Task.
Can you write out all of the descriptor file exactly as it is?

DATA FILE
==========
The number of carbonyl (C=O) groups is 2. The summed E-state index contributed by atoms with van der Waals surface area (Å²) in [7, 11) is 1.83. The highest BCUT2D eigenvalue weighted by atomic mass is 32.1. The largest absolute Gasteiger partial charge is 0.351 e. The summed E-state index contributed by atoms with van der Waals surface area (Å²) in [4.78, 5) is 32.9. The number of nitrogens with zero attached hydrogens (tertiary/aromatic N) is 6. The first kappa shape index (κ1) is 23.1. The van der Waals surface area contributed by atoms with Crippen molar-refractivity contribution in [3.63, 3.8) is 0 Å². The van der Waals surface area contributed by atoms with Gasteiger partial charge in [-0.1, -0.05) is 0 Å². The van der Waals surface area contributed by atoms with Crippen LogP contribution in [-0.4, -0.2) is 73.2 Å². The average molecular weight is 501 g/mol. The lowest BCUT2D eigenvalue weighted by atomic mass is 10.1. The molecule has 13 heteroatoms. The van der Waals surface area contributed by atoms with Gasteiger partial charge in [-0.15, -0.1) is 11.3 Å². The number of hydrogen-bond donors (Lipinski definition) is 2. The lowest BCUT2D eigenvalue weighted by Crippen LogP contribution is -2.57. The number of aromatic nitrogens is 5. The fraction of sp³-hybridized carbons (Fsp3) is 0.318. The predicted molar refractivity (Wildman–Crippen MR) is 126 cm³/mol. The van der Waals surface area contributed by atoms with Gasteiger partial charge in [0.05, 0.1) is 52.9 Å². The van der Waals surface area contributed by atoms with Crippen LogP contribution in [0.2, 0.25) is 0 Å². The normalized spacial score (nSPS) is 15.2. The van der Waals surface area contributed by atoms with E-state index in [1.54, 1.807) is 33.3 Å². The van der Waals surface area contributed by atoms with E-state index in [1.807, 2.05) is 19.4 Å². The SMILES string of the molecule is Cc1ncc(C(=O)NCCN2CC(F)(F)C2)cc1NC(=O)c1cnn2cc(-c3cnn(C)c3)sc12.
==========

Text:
The number of carbonyl (C=O) groups is 2. The summed E-state index contributed by atoms with van der Waals surface area (Å²) in [7, 11) is 1.83. The highest BCUT2D eigenvalue weighted by atomic mass is 32.1. The largest absolute Gasteiger partial charge is 0.351 e. The summed E-state index contributed by atoms with van der Waals surface area (Å²) in [4.78, 5) is 32.9. The number of nitrogens with zero attached hydrogens (tertiary/aromatic N) is 6. The first kappa shape index (κ1) is 23.1. The van der Waals surface area contributed by atoms with Crippen molar-refractivity contribution in [3.63, 3.8) is 0 Å². The van der Waals surface area contributed by atoms with Gasteiger partial charge in [-0.1, -0.05) is 0 Å². The van der Waals surface area contributed by atoms with Crippen LogP contribution in [-0.4, -0.2) is 73.2 Å². The average molecular weight is 501 g/mol. The lowest BCUT2D eigenvalue weighted by atomic mass is 10.1. The molecule has 13 heteroatoms. The van der Waals surface area contributed by atoms with Gasteiger partial charge in [-0.15, -0.1) is 11.3 Å². The number of hydrogen-bond donors (Lipinski definition) is 2. The lowest BCUT2D eigenvalue weighted by Crippen LogP contribution is -2.57. The number of aromatic nitrogens is 5. The fraction of sp³-hybridized carbons (Fsp3) is 0.318. The predicted molar refractivity (Wildman–Crippen MR) is 126 cm³/mol. The van der Waals surface area contributed by atoms with Gasteiger partial charge in [0.05, 0.1) is 52.9 Å². The van der Waals surface area contributed by atoms with Crippen LogP contribution in [0.2, 0.25) is 0 Å². The normalized spacial score (nSPS) is 15.2. The van der Waals surface area contributed by atoms with E-state index in [1.54, 1.807) is 33.3 Å². The van der Waals surface area contributed by atoms with E-state index in [1.807, 2.05) is 19.4 Å². The SMILES string of the molecule is Cc1ncc(C(=O)NCCN2CC(F)(F)C2)cc1NC(=O)c1cnn2cc(-c3cnn(C)c3)sc12.